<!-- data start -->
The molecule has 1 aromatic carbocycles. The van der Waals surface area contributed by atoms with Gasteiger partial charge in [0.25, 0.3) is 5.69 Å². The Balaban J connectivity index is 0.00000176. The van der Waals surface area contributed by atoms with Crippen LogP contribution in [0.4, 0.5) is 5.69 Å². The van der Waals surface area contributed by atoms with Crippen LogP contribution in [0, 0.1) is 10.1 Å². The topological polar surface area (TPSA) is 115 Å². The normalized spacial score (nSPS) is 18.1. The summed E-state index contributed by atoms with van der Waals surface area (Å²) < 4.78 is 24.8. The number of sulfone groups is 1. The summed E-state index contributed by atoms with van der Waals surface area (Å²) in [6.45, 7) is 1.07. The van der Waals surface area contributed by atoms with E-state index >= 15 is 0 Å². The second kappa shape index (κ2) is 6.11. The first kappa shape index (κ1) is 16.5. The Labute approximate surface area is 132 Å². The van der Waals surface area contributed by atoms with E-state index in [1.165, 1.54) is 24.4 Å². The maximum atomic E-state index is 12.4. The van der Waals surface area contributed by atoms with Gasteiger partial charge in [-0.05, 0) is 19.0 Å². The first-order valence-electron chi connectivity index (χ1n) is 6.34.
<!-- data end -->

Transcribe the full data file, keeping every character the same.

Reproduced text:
The molecule has 1 aromatic carbocycles. The van der Waals surface area contributed by atoms with Gasteiger partial charge in [0.25, 0.3) is 5.69 Å². The Balaban J connectivity index is 0.00000176. The van der Waals surface area contributed by atoms with Crippen LogP contribution in [0.4, 0.5) is 5.69 Å². The van der Waals surface area contributed by atoms with Crippen LogP contribution in [0, 0.1) is 10.1 Å². The topological polar surface area (TPSA) is 115 Å². The normalized spacial score (nSPS) is 18.1. The summed E-state index contributed by atoms with van der Waals surface area (Å²) < 4.78 is 24.8. The number of sulfone groups is 1. The summed E-state index contributed by atoms with van der Waals surface area (Å²) in [6.45, 7) is 1.07. The van der Waals surface area contributed by atoms with E-state index >= 15 is 0 Å². The second kappa shape index (κ2) is 6.11. The first kappa shape index (κ1) is 16.5. The Labute approximate surface area is 132 Å². The van der Waals surface area contributed by atoms with E-state index in [1.165, 1.54) is 24.4 Å². The maximum atomic E-state index is 12.4. The van der Waals surface area contributed by atoms with Gasteiger partial charge in [-0.05, 0) is 19.0 Å². The first-order valence-electron chi connectivity index (χ1n) is 6.34.